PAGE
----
Guest commentary: Ending racism still an uphill battle

Guest commentary: Ending racism still an uphill battle

By Keith Hays

In 1923, a crowd of more than 3,000 gathered in Urbana's Crystal Lake Park for a Ku Klux Klan rally. The crowd was too big to be accommodated in the Klan-owned Illinois Theatre on Urbana's Main Street.

Then in East Central Illinois, as across the Wabash in Indiana, the Ku Klux Klan was a political force to be reckoned with. Membership in the Invisible Empire was a prerequisite to positions of influence in the Republican Party of the day.

My grandfather, who had been the personal secretary of Sen. William B. McKinley, was among those who were counted as the politically ambitious young men of the local Republican Party.

He was present for the rally and, according to my father, presided over the ignition of the flaming cross.

What office he held I do not know, but after his death his Klan robe and hood were found carefully folded and preserved in the attic.

For my grandfather, membership in the Klan had not been a disgrace. It was a political necessity. He was a married man with five sons to support.

If he hoped to follow his mentor into public office, and he did, he had to do what was necessary to remain an influential man in local Republican circles. In that time, membership in the Klan was one of those essentials.

I was born in Champaign's Burnham City Hospital, at about the place where County Market's meat department is now.

I attended Champaign's segregated elementary schools, ate at the town's segregated restaurants, went to the movies at its segregated theaters and attended a segregated church on Sunday.

I first got to know Negro children at Champaign Junior High School, where we played together in the school orchestra and went home to our segregated neighborhoods when school let out.

It was during my senior year that Rosa Parks was arrested. That year a mildly racist joke circulated among my class had it that the Montgomery bus boycott was like a washing machine because it was powered by a black agitator.

On the day that I graduated, a three-judge panel of the U.S. District Court in Montgomery held the Alabama statute requiring segregated buses was unconstitutional.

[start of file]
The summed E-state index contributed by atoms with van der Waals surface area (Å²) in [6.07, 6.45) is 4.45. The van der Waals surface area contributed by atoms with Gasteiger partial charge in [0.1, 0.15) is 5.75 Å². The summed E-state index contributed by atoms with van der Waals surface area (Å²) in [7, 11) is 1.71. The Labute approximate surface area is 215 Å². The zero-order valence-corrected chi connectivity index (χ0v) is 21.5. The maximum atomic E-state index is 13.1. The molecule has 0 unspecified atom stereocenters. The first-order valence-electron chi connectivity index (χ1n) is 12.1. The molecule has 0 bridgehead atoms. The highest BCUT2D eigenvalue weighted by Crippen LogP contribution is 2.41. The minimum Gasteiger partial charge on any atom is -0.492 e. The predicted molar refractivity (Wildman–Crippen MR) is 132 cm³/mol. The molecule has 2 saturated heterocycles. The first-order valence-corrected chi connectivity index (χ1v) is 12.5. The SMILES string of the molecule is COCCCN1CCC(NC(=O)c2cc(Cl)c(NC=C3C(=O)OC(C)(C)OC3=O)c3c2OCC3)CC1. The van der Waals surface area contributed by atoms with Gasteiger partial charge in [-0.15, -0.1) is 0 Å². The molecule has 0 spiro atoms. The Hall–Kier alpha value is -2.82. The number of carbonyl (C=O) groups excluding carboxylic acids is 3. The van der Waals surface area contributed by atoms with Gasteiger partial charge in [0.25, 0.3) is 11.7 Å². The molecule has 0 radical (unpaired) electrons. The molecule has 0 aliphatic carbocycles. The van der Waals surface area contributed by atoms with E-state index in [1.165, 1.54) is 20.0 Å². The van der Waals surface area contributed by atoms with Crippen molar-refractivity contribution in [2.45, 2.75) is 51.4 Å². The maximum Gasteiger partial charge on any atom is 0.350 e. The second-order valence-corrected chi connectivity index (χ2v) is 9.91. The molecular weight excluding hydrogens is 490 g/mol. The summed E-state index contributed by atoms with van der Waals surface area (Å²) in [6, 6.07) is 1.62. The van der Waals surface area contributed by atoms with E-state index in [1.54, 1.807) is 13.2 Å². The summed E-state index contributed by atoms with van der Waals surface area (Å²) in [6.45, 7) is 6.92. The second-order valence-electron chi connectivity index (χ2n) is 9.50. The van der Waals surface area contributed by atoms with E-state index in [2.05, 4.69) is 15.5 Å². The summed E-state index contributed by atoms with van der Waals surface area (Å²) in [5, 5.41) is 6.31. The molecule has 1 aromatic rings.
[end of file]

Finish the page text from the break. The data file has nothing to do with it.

When I entered the University of Illinois in 1956, in the freshman class of 4,000 there were but seven black students who were not athletes. J.C. Caroline could play for the Illini but could not get a haircut at a campus barbershop.

There were no black clerks in downtown stores; no black bag boys at the local Piggly Wiggly. Middle-aged Black shoeshine boys could work in the white barbershops and double as cleaning men for downtown offices — after hours of course.

George Wallace stood in the schoolhouse door. The Freedom Riders courted death to register voters in Mississippi. The Civil Rights Act passed and Lester Maddox handed out ax handles.

A cross burned on Billy Morrow Jackson's lawn on Prospect Avenue. He was a nationally known artist and a member of the UI faculty. His wife was black.

We lived through the season of assassination in the spring of 1968. We saw the desegregation of Champaign's elementary schools through a program combining voluntary busing of white kids to a magnet school, Booker T. Washington, with required transportation of Negro kids to the city's all-white neighborhood schools.

We hoped to see racism end in our generation but saw only a faint glimmer against the darkness.

A half-century has passed. We still see only a glimmer in my hometown.

The reality is that we did not vanquish the darkness 50 years ago, we only lit a candle.

This year, in this new century, a quasi-public agency, the Champaign County Fair Association, brought outright racism to my hometown in the guise of entertainment.